On the other hand, his admittedly prodigious collection seems to have been filled with a lot of tripe with some exceptions (he apparently listed Uncle Tom's Cabin as one of his favourite novels - call the irony police!). Lots of arty farty stuff , theologyand New Age crap, few actual works of good literary fiction and nothing from the physical, biological or social sciences or mathematics. That speaks volumes (in my mind at least):
the biggest single share of Hitler's library, some 7,000 books, was devoted to military matters, in particular "the campaigns of Napoleon, the Prussian kings; the lives of all German and Prussian potentates who ever played a military role; and books on virtually all the well-known military campaigns in recorded history. Another 1,500 volumes concerned architecture, theater, painting, and sculpture ...
The balance of the collection consisted of clusters of books on diverse themes ranging from nutrition and health to religion and geography, with "eight hundred to a thousand books" of "simple, popular fiction, many of them pure trash in anybody's language."
By his own admission, Hitler was not a big fan of novels, though he once ranked Gulliver's Travels, Robinson Crusoe, Uncle Tom's Cabin, and Don Quixote (he had a special affection for the edition illustrated by Gustave Doré) among the world's greatest works of literature. The one novelist we know Hitler loved and read was Karl May, a German writer of cheap American-style westerns ...
Among the piles of Nazi tripe (much of it printed on high-acid paper that is rapidly deteriorating) are more than 130 books on religious and spiritual subjects, ranging from Occidental occultism to Eastern mysticism to the teachings of Jesus Christ—books with titles such as Sunday Meditations; On Prayer; A Primer for Religious Questions, Large and Small; Large Truths About Mankind, the World and God. Also included were a German translation of E. Stanley Jones's 1931 best seller, The Christ of the Mount; and a 500-page work on the life and teachings of Jesus, published in 1935 under the title The Son: The Evangelical Sources and Pronouncements of Jesus of Nazareth in Their Original Form and With the Jewish Influences ...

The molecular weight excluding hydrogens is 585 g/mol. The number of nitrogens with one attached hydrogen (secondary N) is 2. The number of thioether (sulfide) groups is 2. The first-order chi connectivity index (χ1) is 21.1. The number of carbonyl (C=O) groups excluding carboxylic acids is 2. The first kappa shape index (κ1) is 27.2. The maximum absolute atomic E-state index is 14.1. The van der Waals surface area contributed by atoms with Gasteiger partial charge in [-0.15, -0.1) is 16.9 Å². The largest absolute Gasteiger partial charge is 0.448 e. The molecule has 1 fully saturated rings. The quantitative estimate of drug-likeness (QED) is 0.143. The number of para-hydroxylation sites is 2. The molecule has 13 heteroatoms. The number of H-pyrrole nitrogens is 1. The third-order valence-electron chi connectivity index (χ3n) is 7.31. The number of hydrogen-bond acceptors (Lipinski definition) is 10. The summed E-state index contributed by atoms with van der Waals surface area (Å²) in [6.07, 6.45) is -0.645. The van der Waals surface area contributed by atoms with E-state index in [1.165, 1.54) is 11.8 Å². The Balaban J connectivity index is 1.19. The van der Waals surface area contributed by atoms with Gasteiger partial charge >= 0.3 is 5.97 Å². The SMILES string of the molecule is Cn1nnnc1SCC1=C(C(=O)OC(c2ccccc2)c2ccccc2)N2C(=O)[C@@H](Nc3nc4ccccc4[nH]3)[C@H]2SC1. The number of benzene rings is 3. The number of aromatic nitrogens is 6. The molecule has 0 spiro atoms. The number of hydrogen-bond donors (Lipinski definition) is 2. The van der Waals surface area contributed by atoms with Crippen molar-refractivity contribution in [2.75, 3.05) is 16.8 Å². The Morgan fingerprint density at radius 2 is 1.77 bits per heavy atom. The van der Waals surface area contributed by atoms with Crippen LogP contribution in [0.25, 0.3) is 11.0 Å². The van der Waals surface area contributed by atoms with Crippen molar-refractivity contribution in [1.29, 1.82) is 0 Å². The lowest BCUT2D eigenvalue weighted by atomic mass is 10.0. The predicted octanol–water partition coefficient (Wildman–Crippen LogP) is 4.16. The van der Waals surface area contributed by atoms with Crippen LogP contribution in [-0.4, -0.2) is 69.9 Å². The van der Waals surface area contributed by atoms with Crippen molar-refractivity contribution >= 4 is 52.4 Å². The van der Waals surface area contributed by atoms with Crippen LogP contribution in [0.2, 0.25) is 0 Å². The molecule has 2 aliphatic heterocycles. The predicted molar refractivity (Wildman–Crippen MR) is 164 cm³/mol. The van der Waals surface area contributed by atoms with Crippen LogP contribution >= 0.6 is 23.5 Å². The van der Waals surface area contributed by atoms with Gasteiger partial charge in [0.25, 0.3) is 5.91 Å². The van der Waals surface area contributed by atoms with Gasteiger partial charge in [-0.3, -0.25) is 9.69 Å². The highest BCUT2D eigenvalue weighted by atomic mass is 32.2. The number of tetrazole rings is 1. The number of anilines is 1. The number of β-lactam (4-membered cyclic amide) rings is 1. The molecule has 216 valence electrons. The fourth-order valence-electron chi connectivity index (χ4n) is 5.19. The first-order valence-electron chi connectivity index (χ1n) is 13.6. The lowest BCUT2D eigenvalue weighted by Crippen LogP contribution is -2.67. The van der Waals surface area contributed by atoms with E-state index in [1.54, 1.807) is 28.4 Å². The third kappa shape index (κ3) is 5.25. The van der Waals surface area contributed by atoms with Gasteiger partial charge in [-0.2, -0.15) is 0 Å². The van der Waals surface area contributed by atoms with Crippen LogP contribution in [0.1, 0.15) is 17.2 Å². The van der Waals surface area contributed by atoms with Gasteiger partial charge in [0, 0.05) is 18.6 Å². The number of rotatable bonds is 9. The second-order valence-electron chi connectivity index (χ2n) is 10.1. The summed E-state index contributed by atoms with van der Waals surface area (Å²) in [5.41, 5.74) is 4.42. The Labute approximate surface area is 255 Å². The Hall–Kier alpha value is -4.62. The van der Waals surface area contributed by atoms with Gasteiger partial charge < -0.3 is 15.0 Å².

The Predictions of Nostradamus belongs to a cache of occult books that Hitler acquired in the early 1920s and that were discovered in the private quarters of his Berlin bunker by Colonel Albert Aronson in May of 1945. As part of the Allied occupation forces, Aronson was among the first Americans to enter Berlin after the collapse of the Nazi resistance.
McKibben celebrates stagnation The Sydney Morning Herald today features an article byBill McKibben who celebrates and romanticises human imperfections and then uses his tastes to mount a *moral* argument against improvement through genetic engineering. Let me place a disclaimer here - I'm not trying to argue that genetic engineering should be compulsory, I'm not even trying to argue that it should anyone social obligation to improve the species through genetic engineering. All such matters are matters of taste - I watch with amusement colleagues who obsess over their diets and exercise regimens while I chomper away at American fastfood and spend most of my life sitting down - and I'm glad they're not trying to impose their puritanical versions of extropianism on me. However by the same token, bogus arguments which end up with policy conclusions proscribing 'designer babies' and which seem to be based on nothing more than the author's 'ugh' factor shouldn't be treated as if they were serious philosophical arguments. And every line when a 'why?' question comes up when I read McKibben, he doesn't answer my question, which suggests there isn't much of an argument, just a litany of the author's autobiographical details.
the latest plans of Watson and his followers are monstrous in an entirely new way. They look forward to a world of catalogue children, who might spend their entire lives wondering which of their impulses are real and which the product of embryonic intervention. They replace the fate and the free will that have always been at the centre of human meaning with a kind of genetic predestination that will leave our children as semi-robots.
Firstly there's a lot of reason to suspect the concept of free will is meaningless and incapable of operationalisation. So discourse would be much improved by dumping the concept. And any discourse which makes use of the concept is equally meaningless. Think of it this way - say agent A reacts to a stimuli B by action C. Now, if action C was somehow dictated by a chain of cause and effect which originated in some biochemical processes at work since the beginning of agent A's life, perhaps this is what McKibben means by A lacking 'free will'. A lacks free will in the sense that his reactions were predetermined. But what is the alternative? Is the alternative that perhaps there was some random element to reaction C coming out instead of reaction D? Is introducing an element of randomness in the chain of cause and effect equivalent to introducing free will? But if that's so, then, all natural phenomena can be said to have free will owing to the fact that we know that strictly mechanistic linear models of cause-effect don't apply even to natural phenomena - the so called 'chaotic dynamics' picture of the world.